Hotels have historically been lenient with regards to cancellation policies, but Hilton’s cancellation policy is about to get a lot more restrictive.
Currently, Hilton allows travelers to cancel their hotel stay up to 24 hours in advance without any repercussions. However, the company is recommending a new policy to its owners that would enforce a 48-hour advance notice on cancellations, with some locations requiring 72-hour advance notice.
The new policy is expected to go into effect by the end of July, with penalties remaining unchanged. Travelers who fail to submit a cancellation within 48 (or 72) hours will be charged for one night of the booking. This policy will be implemented at the hotels currently managed by Hilton, while Hilton franchises and properties run by other management companies will be able to determine their own cancellation policy.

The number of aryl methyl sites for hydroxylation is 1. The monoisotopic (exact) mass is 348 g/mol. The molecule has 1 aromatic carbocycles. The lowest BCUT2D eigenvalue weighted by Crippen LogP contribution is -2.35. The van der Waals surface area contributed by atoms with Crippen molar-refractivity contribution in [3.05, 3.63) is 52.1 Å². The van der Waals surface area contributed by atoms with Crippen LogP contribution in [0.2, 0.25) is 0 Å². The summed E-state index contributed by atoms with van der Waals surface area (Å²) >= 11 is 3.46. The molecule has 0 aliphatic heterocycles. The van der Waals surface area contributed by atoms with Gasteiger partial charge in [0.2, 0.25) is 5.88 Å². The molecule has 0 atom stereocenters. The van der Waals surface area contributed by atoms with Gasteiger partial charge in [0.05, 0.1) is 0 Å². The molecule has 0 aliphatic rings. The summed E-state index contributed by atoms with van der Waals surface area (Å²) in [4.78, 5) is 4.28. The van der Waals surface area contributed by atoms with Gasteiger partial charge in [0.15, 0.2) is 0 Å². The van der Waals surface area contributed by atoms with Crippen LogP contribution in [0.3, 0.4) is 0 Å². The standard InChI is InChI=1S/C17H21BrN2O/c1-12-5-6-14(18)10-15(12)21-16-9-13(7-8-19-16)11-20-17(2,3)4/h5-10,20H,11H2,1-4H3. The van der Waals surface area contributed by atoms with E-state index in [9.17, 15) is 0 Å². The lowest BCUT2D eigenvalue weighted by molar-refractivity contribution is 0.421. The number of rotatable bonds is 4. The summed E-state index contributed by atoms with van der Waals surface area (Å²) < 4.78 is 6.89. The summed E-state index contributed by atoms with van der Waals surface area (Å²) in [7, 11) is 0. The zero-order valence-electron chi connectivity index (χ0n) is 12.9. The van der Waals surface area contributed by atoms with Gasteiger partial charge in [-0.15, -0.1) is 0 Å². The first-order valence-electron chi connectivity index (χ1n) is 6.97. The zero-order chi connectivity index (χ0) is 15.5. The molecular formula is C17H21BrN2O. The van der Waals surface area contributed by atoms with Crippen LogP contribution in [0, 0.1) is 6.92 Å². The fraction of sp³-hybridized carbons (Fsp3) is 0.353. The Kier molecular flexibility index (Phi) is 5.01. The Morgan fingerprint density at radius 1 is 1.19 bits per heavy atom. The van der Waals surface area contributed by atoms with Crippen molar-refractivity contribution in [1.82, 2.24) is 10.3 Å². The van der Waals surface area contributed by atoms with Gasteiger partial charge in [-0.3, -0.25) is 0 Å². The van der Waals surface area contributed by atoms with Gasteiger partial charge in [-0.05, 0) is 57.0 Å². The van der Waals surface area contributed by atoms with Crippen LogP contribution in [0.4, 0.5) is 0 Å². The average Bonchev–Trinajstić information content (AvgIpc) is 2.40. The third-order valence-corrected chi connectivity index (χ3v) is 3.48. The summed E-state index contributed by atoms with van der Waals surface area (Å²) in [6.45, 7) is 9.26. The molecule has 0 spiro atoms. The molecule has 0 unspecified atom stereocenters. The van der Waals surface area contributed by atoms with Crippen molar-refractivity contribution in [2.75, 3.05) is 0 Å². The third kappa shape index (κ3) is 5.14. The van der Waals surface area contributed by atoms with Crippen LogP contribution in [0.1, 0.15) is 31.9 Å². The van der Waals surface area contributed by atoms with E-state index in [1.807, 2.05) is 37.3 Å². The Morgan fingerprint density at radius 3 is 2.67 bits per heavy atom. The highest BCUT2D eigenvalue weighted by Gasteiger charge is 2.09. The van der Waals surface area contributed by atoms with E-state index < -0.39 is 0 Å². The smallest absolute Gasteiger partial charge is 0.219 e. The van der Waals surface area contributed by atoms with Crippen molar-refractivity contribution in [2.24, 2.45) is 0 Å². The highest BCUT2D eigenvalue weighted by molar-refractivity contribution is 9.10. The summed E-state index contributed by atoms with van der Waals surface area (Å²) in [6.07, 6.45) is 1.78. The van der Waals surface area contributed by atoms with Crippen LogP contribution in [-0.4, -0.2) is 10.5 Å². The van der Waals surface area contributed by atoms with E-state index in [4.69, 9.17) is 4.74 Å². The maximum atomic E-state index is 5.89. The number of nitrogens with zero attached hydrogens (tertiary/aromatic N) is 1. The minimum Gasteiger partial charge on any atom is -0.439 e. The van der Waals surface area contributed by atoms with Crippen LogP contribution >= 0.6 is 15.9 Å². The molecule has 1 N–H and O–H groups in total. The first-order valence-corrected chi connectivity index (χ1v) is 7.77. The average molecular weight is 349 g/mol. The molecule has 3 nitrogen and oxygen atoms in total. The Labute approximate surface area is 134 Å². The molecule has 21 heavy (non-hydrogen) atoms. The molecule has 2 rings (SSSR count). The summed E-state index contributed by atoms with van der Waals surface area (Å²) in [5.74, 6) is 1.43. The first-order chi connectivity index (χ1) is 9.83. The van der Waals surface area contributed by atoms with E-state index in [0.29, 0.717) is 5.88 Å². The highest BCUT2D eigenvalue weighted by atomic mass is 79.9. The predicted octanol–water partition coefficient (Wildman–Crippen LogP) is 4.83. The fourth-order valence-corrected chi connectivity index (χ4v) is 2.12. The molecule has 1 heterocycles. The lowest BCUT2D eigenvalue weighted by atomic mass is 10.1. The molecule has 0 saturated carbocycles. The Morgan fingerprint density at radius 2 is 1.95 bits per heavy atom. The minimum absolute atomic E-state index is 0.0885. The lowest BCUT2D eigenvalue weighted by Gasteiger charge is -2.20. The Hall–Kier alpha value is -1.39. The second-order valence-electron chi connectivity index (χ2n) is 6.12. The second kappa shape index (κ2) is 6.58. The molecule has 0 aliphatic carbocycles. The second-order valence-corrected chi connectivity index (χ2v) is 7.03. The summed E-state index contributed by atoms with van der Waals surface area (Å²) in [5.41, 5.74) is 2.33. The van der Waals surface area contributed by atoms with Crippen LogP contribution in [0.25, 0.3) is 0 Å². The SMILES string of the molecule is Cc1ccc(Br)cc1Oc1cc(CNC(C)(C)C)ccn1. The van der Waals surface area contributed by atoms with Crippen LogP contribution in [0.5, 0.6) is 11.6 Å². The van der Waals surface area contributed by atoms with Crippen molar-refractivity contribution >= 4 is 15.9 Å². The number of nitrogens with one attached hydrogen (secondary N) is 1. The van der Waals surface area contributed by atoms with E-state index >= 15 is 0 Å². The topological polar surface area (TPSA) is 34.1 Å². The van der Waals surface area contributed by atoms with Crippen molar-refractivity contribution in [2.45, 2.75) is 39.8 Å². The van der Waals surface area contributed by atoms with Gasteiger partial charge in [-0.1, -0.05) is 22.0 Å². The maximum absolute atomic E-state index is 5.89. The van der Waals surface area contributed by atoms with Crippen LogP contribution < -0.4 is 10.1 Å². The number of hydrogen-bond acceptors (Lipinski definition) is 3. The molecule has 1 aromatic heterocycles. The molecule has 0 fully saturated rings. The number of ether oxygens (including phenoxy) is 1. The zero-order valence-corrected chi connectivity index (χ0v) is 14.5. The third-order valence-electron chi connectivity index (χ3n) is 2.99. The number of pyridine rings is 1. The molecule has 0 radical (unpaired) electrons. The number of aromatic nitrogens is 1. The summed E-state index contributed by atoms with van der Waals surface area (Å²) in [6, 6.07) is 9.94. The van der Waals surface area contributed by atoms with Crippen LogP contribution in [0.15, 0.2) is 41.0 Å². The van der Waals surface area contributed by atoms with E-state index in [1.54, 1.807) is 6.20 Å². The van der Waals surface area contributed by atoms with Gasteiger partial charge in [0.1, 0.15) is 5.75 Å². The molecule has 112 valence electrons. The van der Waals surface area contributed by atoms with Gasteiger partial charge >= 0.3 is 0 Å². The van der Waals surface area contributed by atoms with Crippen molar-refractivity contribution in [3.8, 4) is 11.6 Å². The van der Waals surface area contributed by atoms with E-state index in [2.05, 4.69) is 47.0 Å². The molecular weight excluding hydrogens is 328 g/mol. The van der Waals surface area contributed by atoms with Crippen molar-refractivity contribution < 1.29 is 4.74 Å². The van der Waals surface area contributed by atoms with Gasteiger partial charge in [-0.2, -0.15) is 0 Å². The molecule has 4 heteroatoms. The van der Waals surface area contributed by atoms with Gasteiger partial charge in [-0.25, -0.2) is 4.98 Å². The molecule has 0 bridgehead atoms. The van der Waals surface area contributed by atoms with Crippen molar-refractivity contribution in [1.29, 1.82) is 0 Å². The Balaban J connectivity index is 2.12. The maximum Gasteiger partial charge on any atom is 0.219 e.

The reasoning behind the strategy is sound: Hilton wants to better manage its revenue and reduce the number of no-shows, leaving hotels with too many unfilled—but booked—rooms.
“We regularly review guest booking and cancellation patterns across our 5,000+ properties, and have seen cancellation rates rise the last few years,” Hilton spokesman Nigel Glennie said in a statement. “These insights have led to the proposed update, which will allow us to maximize the number of available rooms for guests seeking accommodation.”
While the change bodes well for Hilton’s booking consistency, hoteliers can expect some backlash from guests. In 2016, Hilton CEO Chris Nassetta said travelers “hated” the change to a 24-hour booking cancellation window, a change that occurred in 2014 as hotels took notes from the airline industry. However, the change will be a boon for guests traveling for events because it conceivably will free up rooms that other travelers don’t intend to use, perhaps leading to more overall bookings.
Hilton isn’t the first to strike out into the world of 72-hour cancellation policies, with Marriott International tightening its own cancellation window last month. At the time of that announcement, many hotels in Marriott’s portfolio were already operating with 48- or 72-hour cancellation policies, prompting little change operationally.